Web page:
Wednesday, February 22, 2017

A kick in the behind!

Lately I've found myself in a spot I vowed last October I wouldn't allow myself to be in.  I've been the whiny "why me" victim.  It's so unattractive, but with the news last week of more chemo in my future it was hard to to fight the backwards tumble.  I just want to move forward, not backward and to me Chemo is a step back.

I found myself looking at my nails today and am amazed at the havoc chemo wreaked on them.  Take a look, but I must warn you it's not for the faint of heart.

They are brittle, discolored, and look at those lines!  If you look carefully, you can see 4 lines.  One for each round of chemo I endured.

I also found myself admiring my how well my hair was coming in.  Then I got pissed cause I knew it would start falling out again when chemo resumed.

So I stopped, I pulled myself up, kicked myself in the ass and said "enough",  So what does one do to lift their spirits?  If your me, you get inky!  And there was no better way to do that then with the Perfect Reason Stamp of Approval collection from Catherine Pooler Designs. The sentiment from one of the sets in this collection was a perfect reminder of what I need to do!  And I couldn't help but smile after looking at all those cute little happy faces I added with a stamp that has been sitting in my stash FOREVER!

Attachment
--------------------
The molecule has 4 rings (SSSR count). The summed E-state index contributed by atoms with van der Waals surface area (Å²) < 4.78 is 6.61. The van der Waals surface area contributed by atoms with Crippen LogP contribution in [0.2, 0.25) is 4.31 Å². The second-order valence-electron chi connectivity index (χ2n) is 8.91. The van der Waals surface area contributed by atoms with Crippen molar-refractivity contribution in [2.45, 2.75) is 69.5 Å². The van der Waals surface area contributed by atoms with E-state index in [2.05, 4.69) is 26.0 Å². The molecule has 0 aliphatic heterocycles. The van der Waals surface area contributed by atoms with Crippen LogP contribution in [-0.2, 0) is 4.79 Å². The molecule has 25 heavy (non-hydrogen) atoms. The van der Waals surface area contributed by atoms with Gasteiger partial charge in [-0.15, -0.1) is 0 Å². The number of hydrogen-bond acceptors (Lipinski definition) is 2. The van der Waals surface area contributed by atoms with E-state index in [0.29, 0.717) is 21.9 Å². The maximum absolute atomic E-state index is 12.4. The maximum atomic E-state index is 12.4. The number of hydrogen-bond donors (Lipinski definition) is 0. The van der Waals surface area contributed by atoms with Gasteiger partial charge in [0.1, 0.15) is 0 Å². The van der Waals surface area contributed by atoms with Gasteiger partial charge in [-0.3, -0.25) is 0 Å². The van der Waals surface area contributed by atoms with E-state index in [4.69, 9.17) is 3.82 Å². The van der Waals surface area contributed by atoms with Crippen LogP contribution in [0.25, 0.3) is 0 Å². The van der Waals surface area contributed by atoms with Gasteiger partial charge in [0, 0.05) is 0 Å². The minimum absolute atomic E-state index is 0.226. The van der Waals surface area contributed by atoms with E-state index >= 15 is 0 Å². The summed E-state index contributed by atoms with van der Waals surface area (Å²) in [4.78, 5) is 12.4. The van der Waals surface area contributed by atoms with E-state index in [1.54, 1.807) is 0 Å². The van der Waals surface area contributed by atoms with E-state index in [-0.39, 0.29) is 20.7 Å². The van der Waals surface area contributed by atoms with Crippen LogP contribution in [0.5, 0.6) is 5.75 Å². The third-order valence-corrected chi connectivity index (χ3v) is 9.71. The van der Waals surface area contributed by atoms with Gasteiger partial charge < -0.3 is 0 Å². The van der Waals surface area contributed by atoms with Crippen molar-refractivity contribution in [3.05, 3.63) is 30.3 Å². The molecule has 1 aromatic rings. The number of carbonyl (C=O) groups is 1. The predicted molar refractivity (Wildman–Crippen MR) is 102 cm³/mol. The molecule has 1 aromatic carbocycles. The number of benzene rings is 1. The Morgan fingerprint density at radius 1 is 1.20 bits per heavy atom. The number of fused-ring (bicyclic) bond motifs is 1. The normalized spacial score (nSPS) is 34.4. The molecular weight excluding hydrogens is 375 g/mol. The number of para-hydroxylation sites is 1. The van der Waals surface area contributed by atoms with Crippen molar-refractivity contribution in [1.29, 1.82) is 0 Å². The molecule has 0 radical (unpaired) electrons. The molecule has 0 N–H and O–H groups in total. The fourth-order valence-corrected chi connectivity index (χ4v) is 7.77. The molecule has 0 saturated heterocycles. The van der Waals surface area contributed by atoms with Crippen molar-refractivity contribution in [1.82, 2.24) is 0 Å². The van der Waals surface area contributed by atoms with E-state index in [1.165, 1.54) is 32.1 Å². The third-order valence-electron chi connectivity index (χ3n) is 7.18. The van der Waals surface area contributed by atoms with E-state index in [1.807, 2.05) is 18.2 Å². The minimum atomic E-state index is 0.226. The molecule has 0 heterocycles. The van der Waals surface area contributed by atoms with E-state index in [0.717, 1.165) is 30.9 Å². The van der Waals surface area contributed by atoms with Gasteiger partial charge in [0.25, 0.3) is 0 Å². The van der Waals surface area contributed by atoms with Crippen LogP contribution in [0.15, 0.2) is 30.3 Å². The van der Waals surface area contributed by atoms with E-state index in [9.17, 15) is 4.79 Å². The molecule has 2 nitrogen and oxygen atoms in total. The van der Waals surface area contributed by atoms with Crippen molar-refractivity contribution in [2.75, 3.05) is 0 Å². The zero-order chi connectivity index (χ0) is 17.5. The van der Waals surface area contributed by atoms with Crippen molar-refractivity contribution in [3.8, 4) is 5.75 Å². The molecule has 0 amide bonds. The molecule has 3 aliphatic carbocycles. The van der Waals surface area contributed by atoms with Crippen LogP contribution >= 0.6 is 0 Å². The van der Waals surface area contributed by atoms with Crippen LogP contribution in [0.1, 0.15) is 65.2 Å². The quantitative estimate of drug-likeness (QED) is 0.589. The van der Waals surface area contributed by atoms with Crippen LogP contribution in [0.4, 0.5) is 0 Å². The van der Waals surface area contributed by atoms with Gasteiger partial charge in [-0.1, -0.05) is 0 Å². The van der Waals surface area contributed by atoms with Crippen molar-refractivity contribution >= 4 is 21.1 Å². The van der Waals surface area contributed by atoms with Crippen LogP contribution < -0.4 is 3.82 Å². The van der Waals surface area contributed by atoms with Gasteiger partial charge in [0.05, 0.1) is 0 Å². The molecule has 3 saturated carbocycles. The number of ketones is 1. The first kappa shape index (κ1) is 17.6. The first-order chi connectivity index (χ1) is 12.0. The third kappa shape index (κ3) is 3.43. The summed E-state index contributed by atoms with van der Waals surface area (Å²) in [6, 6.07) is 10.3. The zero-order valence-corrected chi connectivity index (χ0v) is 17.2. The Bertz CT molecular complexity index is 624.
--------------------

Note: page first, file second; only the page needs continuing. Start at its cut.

I can feel my spirits lifting already!!

Saturday, February 11, 2017

Wow..has it been three months?

When I started my journey with breast cancer 4 months ago I figured I was going to blog the entire time.  Then the reality of  Chemo really hit!  I underestimated how much it was going to kick my ass, but nonetheless I persevered.  I went to work when I could, functioned around the house when I could, but spent a lot of time napping and relaxing.  I found when I overdid it my body had a way of reminding me that I was fighting a life threatening disease and kicked me in the ass for a few days.